Student Profile in BCAA Metabolism
Mentor: Jian Xu, Ph.D.
Undergraduate Degree: Biotechnology
Undergraduate Institution: James Madison University
Hometown: Windsor, Va.
Awards/Fellowships: In high school I received the Jefferson Cup for science. As an undergraduate at James Madison University, I received the Madison Writing Award.
How did you become interested in science and/or research?
I’ve liked science since I was little. To pursue my interest in science, I applied to James Madison University to major in biotechnology. The biotechnology major at JMU really emphasizes research, so I decided to apply to an internship where my research interest was sparked as I got to work on my own project. This experience was so different from learning about science from a text book; generating my own data and thinking about my experiments was a process I really enjoyed and wanted to keep doing. So, I decided graduate school was the right next step for me to make research a career.
Please describe your research.
My project is focused on branched chain amino acid transaminase 1 (BCAT1), the first enzyme that catalyzes branched chain amino acid (BCAA) transamination. Dysregulation of BCAT1 and/or BCAA metabolism has been implicated in several cancers including non-small cell lung cancer, glioma, chronic myeloid leukemia, and acute myeloid leukemia, and BCAT1 inhibition seems to be a selective vulnerability of cancer cells; however, the metabolic roles of BCAT1 and BCAA metabolism in cancer remain unclear. We aim to uncover the context and cancer-specific roles of BCAA usage in vivo, along with determining BCAT1 role in cancer initiation and maintenance in vivo. Successful completion of these projects will be a major step toward establishing BCAT1 and/or BCAA metabolism as a new cancer therapy.
Why did you choose UT Southwestern?
I chose UTSW for many reasons. First, I really liked how the graduate school was structured — an umbrella program with rotations and no commitment to be a teaching assistant as UTSW has no undergraduate population, allowing for more time at the bench. Then, once I came to visit, I got to see first-hand the vast amount of resources available to researchers here. Additionally, the collaborative environment encourages trained scientists to share their knowledge and expertise with others. This creates an incredibly supportive environment, which I feel fosters ambition and success. The environment combined with the number of incredibly talented scientists creates an unparalleled research institution that I feel lucky to be a part of.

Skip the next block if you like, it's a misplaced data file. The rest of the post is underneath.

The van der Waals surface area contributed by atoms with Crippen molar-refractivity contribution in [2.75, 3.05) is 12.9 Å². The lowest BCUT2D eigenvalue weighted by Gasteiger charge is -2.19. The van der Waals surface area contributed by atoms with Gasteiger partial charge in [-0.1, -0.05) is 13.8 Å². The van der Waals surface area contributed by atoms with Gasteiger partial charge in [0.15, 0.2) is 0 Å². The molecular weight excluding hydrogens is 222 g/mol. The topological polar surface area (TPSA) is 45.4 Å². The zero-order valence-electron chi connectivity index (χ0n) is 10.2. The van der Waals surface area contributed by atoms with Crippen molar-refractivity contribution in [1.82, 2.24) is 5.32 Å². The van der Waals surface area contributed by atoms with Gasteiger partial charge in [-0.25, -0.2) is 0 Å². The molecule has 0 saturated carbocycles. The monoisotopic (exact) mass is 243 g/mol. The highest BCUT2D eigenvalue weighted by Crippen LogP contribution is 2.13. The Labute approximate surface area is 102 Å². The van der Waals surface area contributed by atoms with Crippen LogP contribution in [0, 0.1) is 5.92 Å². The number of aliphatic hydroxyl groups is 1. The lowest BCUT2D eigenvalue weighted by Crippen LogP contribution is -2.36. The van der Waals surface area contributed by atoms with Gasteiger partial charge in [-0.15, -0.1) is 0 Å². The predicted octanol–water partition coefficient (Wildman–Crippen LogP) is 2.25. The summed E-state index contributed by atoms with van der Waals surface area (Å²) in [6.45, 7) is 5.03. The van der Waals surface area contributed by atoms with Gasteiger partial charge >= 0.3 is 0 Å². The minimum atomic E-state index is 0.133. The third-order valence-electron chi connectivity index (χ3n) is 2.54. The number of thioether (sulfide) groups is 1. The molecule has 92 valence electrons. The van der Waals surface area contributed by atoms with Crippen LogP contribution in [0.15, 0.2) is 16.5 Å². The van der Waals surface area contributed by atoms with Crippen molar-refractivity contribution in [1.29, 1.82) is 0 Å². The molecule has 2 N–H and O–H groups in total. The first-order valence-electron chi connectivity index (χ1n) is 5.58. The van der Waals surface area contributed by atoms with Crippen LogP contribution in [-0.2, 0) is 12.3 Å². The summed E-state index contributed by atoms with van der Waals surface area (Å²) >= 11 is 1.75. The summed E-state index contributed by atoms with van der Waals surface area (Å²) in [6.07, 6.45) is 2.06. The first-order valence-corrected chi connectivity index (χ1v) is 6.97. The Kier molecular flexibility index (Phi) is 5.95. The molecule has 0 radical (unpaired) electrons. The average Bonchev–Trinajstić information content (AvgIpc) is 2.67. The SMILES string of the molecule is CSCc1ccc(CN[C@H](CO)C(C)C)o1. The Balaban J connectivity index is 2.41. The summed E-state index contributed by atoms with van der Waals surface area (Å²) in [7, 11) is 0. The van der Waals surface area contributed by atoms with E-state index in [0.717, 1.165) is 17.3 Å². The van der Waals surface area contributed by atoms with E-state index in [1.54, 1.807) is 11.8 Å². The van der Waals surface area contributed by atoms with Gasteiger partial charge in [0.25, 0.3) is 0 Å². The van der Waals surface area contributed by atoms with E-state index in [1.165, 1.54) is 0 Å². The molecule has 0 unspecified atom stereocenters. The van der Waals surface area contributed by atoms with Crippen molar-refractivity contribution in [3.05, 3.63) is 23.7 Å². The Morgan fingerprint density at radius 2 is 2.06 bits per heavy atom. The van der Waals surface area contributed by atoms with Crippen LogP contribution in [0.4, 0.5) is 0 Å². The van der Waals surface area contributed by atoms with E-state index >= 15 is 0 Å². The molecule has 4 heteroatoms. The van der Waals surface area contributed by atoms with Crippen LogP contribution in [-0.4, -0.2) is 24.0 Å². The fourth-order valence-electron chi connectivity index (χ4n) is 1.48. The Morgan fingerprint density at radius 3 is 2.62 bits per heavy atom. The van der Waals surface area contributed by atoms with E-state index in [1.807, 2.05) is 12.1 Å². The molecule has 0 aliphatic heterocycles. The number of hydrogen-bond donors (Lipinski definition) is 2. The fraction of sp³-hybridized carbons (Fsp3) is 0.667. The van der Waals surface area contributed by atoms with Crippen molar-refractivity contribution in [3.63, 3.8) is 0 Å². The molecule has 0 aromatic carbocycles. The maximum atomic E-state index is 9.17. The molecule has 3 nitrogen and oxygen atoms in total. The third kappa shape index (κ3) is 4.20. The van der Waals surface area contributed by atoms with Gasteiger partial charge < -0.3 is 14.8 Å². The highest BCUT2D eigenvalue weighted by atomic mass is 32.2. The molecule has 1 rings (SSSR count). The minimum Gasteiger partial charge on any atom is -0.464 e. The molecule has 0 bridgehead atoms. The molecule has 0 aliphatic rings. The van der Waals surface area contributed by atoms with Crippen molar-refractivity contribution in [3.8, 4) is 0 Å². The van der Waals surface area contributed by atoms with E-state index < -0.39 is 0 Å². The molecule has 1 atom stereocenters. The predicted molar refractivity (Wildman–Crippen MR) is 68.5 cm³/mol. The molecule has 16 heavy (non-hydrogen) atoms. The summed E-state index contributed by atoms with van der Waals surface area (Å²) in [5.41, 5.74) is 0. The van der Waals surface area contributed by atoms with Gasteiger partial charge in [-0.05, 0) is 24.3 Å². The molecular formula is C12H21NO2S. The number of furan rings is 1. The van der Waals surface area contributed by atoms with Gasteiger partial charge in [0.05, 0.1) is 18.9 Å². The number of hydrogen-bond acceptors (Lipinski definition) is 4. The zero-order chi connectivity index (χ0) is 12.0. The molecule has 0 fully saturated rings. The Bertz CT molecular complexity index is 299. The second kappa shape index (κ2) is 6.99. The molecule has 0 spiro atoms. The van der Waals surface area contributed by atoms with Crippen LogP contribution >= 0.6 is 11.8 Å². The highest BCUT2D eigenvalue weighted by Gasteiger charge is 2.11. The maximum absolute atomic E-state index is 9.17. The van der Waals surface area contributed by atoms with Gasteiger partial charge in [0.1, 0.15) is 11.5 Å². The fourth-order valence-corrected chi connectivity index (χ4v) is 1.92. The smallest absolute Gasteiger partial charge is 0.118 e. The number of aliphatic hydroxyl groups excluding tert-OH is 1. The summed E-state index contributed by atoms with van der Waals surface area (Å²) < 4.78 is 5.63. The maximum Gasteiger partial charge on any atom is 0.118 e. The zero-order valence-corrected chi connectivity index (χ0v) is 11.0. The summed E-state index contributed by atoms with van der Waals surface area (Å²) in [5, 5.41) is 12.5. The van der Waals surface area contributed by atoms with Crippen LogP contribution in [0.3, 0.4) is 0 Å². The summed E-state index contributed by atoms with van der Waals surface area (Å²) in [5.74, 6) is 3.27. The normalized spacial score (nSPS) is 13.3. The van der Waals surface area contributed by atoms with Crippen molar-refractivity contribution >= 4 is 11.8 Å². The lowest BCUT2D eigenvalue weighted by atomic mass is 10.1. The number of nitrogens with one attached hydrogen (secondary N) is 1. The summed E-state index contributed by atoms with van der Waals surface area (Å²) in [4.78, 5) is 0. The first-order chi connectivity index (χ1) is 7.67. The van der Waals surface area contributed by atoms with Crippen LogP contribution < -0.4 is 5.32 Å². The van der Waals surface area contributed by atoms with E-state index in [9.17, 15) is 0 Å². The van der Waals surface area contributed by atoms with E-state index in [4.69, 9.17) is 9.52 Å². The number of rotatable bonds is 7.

What do you think makes the Cancer Biology Program one of the best?
The Cancer Biology Program offers courses taught by leaders in their respective fields to introduce you to relevant and current knowledge in the field and provide insight into specific problems or pose questions reaming to be answered. Most classes are discussion based, making them interactive and engaging. Faculty are excited to discuss their own research and hear about your interests, as well. The Cancer Biology Program has numerous outstanding faculty looking for potential students, meaning plenty of opportunities for rotations and laboratories to join.
What do you love about the Cancer Biology Program?
A graduate school that allows you to explore programs and labs before committing, an incredibly collaborative and supportive environment, a vast amount of resources and equipment run by incredibly talented and ambitious and intelligent faculty. Students flourish in this environment.
– McKenzie Patrick, Cancer Biology Graduate Program